New opportunities to share Christ with refugees in Greece

Anne Marit Viljoen | Greece

With the help of a translator, OM Greece team member Ellen Cardenas (Philippines) teaches three Afghan groups, including five families, twice a week. The students are eager to listen, take notes and ask questions.

“If possible, they would love to meet every day!” smiles Ellen. “Expressions like I am nothing without Jesus’ from one of my students, is beautiful to hear. It motivates me to give my very best even if sometimes it can get tiring.”

It began with the KANO project (Greek for ‘to make’) providing knitting wool and fabrics for sewing. Afghan ladies were eager to make items for sale, which passed time and provided a small income. Relationships were formed, and opportunities to share Christ followed. Some ladies and teenagers invited Christ into their lives and wanted to learn more. They have become part of a local church and some are already baptised.

“And they are not silent in the camps where they live,” continues Ellen, “even if it leads to persecution from other refugees, they are eager to share Jesus, testifying to peace like never before.”

She is encouraged to see them now initiating prayer together in the groups, including for the needs of others, even their persecutors.

Long-term work

Short-term teams regularly visit three refugee camps in the wider Athens area, while the long-term team members follow up with Bible studies and specific relationships, as well as disciple new believers.

“The refugee work is now at a development phase rather than the critical first-arrival stage. As many of the refugees are settled for now in the camps, we find ourselves discriminating between meeting ‘real’ needs rather than ‘perceived’ needs,” explains Jill Lapping (Ireland), OM Greece refugee programme coordinator.

‘Real’ may include psychological and spiritual needs, rather than the first immediate desperation for food and clothing, says Jill. With increased stability, it is essential, she says, to ensure that the visiting teams are stable too—for instance, requiring short-term volunteers to stay at least one month rather than a week or two.

“Numbers are still high, but at this stage we are focusing on meeting the needs of individuals and families rather than the masses,” says Jill.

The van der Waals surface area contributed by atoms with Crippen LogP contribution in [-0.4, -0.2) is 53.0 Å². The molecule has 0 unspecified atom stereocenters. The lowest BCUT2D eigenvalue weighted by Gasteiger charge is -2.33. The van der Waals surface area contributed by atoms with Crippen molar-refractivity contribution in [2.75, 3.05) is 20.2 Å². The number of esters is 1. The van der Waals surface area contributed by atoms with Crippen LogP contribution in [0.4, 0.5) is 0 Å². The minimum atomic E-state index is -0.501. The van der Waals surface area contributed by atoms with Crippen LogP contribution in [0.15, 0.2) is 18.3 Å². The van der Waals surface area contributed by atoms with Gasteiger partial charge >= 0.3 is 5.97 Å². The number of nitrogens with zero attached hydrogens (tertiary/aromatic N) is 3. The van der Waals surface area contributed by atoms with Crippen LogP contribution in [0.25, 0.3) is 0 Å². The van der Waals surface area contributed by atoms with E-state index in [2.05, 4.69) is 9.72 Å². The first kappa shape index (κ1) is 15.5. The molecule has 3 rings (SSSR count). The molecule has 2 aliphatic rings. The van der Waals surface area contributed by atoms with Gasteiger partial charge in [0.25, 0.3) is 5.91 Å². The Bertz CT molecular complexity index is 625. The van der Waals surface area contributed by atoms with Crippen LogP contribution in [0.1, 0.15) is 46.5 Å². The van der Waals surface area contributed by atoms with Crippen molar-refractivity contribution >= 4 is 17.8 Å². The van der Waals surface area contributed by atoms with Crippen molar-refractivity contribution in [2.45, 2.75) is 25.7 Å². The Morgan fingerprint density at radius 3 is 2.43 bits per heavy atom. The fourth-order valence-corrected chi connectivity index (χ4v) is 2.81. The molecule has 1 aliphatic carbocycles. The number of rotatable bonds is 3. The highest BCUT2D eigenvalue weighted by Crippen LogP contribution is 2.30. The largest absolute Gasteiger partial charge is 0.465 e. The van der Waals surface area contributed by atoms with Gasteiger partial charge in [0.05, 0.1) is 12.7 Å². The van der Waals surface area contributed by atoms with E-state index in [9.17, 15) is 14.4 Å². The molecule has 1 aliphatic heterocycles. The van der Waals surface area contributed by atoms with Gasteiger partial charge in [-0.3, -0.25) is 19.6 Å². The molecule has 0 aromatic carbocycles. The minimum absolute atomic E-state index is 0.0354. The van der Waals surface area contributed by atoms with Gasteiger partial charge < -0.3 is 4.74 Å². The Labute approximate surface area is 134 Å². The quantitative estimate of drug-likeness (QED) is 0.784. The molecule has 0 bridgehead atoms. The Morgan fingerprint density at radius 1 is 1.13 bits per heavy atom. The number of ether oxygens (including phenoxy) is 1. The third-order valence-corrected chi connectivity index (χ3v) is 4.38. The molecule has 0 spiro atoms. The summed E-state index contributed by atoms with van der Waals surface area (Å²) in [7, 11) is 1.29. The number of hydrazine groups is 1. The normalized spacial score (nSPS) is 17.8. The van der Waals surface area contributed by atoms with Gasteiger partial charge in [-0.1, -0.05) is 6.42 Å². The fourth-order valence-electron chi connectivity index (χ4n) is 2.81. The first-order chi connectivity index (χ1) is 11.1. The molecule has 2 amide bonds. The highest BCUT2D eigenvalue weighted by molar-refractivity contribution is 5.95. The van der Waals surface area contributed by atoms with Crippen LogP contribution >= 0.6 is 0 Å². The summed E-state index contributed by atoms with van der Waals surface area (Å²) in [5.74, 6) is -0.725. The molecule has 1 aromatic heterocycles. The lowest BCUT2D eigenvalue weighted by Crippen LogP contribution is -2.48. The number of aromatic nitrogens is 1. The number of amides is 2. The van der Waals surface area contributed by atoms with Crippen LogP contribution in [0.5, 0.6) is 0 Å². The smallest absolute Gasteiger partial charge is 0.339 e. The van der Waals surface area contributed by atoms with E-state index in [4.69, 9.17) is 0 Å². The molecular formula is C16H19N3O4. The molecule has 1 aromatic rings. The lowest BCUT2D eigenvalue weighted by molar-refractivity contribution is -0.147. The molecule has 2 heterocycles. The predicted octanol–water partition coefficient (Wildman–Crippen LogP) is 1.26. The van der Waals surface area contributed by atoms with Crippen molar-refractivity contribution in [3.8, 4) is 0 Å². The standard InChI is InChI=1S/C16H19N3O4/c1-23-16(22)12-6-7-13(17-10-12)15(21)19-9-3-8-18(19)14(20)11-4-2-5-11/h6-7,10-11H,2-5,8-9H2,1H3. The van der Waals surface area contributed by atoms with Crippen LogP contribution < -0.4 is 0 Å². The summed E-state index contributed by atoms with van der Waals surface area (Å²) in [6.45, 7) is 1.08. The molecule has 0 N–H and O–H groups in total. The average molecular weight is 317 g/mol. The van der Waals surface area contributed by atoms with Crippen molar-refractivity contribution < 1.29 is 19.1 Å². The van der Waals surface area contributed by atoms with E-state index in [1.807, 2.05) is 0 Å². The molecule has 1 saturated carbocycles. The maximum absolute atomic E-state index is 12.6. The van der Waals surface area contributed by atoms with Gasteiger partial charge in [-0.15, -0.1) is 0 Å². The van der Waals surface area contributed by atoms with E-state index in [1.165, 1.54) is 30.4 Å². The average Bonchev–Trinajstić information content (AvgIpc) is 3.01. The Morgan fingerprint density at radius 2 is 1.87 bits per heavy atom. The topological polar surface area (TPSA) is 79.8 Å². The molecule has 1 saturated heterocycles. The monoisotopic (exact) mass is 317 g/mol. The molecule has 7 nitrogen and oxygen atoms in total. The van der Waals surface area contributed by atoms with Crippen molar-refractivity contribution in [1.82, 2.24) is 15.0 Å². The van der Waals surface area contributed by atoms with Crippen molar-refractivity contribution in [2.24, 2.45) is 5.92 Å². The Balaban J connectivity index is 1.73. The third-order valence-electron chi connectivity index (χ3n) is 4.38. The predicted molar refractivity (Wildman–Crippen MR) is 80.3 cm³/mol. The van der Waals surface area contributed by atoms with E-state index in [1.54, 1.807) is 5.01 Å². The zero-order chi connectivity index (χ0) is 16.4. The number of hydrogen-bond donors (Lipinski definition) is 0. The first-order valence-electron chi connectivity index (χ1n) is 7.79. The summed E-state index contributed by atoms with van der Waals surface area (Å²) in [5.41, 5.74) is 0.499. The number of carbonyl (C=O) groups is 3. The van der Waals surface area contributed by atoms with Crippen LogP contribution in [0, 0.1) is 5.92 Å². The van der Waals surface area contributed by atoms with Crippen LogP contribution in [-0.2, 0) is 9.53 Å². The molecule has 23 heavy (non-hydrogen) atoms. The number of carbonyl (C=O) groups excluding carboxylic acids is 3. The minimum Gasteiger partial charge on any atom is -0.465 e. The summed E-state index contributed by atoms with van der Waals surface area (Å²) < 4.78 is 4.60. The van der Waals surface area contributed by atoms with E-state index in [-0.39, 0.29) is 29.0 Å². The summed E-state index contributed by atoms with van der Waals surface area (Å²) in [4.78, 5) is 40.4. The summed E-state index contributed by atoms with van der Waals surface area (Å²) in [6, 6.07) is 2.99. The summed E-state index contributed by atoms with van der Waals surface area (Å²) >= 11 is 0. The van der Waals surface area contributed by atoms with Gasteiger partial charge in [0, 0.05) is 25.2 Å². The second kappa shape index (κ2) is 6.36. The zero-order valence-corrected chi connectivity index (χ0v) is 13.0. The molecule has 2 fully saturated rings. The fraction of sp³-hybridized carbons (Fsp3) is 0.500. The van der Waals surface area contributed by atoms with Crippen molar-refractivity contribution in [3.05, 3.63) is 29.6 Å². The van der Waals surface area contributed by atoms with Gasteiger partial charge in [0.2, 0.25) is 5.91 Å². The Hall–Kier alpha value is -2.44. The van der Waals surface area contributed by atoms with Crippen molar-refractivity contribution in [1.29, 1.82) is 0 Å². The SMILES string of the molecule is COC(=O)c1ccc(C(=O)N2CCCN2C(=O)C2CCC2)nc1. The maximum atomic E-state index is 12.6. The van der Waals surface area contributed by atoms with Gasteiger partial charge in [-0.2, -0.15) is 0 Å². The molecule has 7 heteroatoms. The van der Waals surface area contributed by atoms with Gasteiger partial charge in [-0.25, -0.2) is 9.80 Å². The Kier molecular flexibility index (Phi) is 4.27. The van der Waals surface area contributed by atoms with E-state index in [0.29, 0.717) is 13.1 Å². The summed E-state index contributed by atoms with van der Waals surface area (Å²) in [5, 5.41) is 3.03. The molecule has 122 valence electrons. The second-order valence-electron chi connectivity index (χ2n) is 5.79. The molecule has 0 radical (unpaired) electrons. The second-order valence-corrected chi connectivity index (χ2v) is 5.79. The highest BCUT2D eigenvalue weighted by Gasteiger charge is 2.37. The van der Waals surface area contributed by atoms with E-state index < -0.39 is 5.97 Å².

How do we enhance the life of those seeking refuge? What do they need to learn? How can we teach them a useful skill? What training will be helpful for them? These are questions the team grapples with. For instance, OM Greece would love to receive teachers of music and arts, as well as those who speak German, as many are hoping to go to Germany.

Another question the team asks themselves is: What can we learn? The work they do teaches the OM team, church members and one another. Many are cooks, as hospitality is a strong value in their culture. Team members know that ministry to a refugee family could become a lifelong ministry or friendship that meets emotional, psychological and spiritual needs.

Easter fun

Over Easter, several volunteers distributed painted eggs and Bibles, which led to many conversations about the Easter story and Christ’s resurrection. A young man from Syria gladly received a Bible, saying, “I’ve been looking for this book for weeks!”

A team of 10 from Finland organised a children’s event, with a bouncy castle, face painting, chalk art, bracelet-making crafts and games.

“Doing the children’s program in the refugee camp was a blast, and seeing the happiness in the kids’ faces was pure joy,” said team member Heidi Kukkamäki.

Another team hid cups of sweets in the forest and invited children on a treasure hunt. As they accompanied the children looking for sweets, they noticed how much the little ones had changed.

“It was incredible to see how their behaviour had improved dramatically over the past 10 days. The kids had started being far more kind and generous with each other,” shared a short-term team member. He explained that children have often encountered violence and trauma along the way, even in the camps, which reflected their treatment of one another.

“I was impressed with the children’s willingness to share their sweets and even help each other,” he wrote afterwards. “We hope that the team’s consistency and kindness over the last 10 days will have made a positive impact.”

Please pray that the seeds sown will grow into good fruit. Pray also for protection for the new believers, as well as wisdom and strength for the team members continuing to serve and disciple those in need.

Published: Thursday, 20 July 2017
Credit: Anne Marit Viljoen
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